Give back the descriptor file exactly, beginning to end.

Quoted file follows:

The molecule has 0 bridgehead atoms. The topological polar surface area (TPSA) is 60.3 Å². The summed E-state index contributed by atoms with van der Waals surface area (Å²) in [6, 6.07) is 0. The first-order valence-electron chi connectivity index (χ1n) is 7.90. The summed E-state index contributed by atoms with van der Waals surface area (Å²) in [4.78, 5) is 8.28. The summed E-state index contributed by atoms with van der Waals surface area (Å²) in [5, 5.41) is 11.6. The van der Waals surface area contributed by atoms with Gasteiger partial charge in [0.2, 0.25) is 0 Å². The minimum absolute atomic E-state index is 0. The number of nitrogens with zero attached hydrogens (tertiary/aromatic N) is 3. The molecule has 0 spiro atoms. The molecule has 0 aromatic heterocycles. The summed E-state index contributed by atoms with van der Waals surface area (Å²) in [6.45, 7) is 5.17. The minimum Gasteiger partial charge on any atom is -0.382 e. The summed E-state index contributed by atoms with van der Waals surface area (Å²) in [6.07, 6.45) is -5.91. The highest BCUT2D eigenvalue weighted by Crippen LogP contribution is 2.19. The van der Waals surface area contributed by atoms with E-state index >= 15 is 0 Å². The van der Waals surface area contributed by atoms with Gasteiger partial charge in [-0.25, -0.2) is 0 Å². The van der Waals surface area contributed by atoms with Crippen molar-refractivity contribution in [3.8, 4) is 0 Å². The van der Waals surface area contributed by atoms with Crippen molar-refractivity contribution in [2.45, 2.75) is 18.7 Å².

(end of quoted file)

The molecule has 0 bridgehead atoms. The topological polar surface area (TPSA) is 60.3 Å². The summed E-state index contributed by atoms with van der Waals surface area (Å²) in [6, 6.07) is 0. The first-order valence-electron chi connectivity index (χ1n) is 7.90. The summed E-state index contributed by atoms with van der Waals surface area (Å²) in [4.78, 5) is 8.28. The summed E-state index contributed by atoms with van der Waals surface area (Å²) in [5, 5.41) is 11.6. The van der Waals surface area contributed by atoms with Gasteiger partial charge in [0.2, 0.25) is 0 Å². The minimum absolute atomic E-state index is 0. The number of nitrogens with zero attached hydrogens (tertiary/aromatic N) is 3. The molecule has 0 spiro atoms. The molecule has 0 aromatic heterocycles. The summed E-state index contributed by atoms with van der Waals surface area (Å²) in [6.45, 7) is 5.17. The minimum Gasteiger partial charge on any atom is -0.382 e. The summed E-state index contributed by atoms with van der Waals surface area (Å²) in [6.07, 6.45) is -5.91. The highest BCUT2D eigenvalue weighted by Crippen LogP contribution is 2.19. The van der Waals surface area contributed by atoms with E-state index >= 15 is 0 Å². The van der Waals surface area contributed by atoms with Gasteiger partial charge in [-0.25, -0.2) is 0 Å². The van der Waals surface area contributed by atoms with Crippen molar-refractivity contribution in [3.8, 4) is 0 Å². The van der Waals surface area contributed by atoms with Crippen molar-refractivity contribution in [2.45, 2.75) is 18.7 Å².